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When you’re ready to take a break from plane-spotting and swimming, head on over to the Pool Bar.

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The bar serves food and drinks, including kid-friendly snacks.

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There are also a few special cocktails, including “The Runway” — a martini served with a flight wings pin — and Summertime Lemonade — vodka, lemonade, and mint.

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Non-guests can reserve a table at the Pool Bar, but there’s a $50 food and drink minimum per person, plus tax and a 20% gratuity.

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Non-guests can also purchase a day pass for the pool valid from 11 a.m. to 11 p.m. that day.

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Passes are $25 per person on weekdays, and $50 per person on weekends. All in all, it’s not a bad way to spend a day — or a layover.

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The hotel has 512 guest rooms.

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Some face the runway, but each room is soundproofed — it seemed incredibly effective.

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The rooms are, admittedly, quite small. However, this is the norm for just about all real estate and hotel rooms in New York City, and this didn’t seem to be problematic.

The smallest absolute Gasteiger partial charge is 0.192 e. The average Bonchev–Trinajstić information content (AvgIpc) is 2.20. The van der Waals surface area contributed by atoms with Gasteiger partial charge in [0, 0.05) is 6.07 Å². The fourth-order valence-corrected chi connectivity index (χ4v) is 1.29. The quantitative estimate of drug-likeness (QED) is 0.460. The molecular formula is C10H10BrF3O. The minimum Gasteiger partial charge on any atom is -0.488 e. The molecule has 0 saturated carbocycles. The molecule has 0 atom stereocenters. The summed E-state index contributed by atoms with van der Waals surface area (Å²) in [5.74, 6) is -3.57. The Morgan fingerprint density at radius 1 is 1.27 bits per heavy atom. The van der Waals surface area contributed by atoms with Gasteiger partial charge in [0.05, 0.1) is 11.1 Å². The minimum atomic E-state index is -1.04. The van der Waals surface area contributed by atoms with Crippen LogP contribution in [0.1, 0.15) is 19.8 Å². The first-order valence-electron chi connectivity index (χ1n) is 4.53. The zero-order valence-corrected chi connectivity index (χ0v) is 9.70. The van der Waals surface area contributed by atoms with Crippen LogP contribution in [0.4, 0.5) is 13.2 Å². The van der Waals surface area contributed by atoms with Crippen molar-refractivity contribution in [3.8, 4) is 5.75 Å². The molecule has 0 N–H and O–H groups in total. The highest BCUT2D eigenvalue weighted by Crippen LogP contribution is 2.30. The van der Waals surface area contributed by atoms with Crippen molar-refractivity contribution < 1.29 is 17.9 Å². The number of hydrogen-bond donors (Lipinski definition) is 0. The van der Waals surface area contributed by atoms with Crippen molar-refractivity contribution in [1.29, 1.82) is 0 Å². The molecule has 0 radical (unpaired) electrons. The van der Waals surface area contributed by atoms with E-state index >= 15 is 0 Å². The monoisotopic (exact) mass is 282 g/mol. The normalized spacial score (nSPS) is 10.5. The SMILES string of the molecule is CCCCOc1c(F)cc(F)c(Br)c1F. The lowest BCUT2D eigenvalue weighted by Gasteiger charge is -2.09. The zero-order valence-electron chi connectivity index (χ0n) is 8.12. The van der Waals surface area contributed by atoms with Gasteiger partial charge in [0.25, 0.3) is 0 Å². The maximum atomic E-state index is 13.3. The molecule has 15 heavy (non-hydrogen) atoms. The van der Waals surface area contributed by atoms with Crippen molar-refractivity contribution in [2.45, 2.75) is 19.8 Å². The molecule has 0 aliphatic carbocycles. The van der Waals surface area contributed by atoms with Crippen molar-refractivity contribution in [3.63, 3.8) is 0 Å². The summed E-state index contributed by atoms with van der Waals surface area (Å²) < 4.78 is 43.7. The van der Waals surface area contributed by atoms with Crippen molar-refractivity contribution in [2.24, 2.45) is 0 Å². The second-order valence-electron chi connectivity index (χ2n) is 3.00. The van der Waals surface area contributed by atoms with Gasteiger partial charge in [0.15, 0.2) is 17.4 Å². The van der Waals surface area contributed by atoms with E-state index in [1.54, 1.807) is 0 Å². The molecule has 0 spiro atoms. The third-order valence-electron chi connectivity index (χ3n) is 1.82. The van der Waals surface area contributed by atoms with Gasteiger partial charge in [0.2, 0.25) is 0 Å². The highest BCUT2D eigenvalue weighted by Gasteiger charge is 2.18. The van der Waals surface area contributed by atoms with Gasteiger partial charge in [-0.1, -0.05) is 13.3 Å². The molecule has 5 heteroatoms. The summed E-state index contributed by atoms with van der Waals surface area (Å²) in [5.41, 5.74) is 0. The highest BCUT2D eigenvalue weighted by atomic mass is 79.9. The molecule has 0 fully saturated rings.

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The hotel is filled with TWA branding and touches.

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The airy, open architecture of Eero Saarinen’s landmark 1962 flight center is on full display through the public spaces in the main hotel building.

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Toward the back of the lobby, the Sunken Lounge offers a place to sit, relax, do some work, or enjoy a coffee.

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You can also sip a cocktail next to the custom Solari split-flap board.

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The hotel is full of throwbacks and retro touches, like a row of payphones that charge a dime for each call (you don’t actually have to pay to use the phones).

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Another major attraction: the Connie cocktail bar, build aboard a restored 1958 Lockheed Constellation airplane.

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The incredible bar is a focal point of the hotel, offering cocktails, wine, beer, soft drinks, and snacks.

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Although the plane has been redecorated to function as a bar …

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… You still have the option of sitting in vintage airplane seats, which are roomier and more padded than anything you’d find in coach today.

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Before you leave the bar, don’t forget to check out the cockpit …

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… And as you leave the hotel, stop by the gift shop.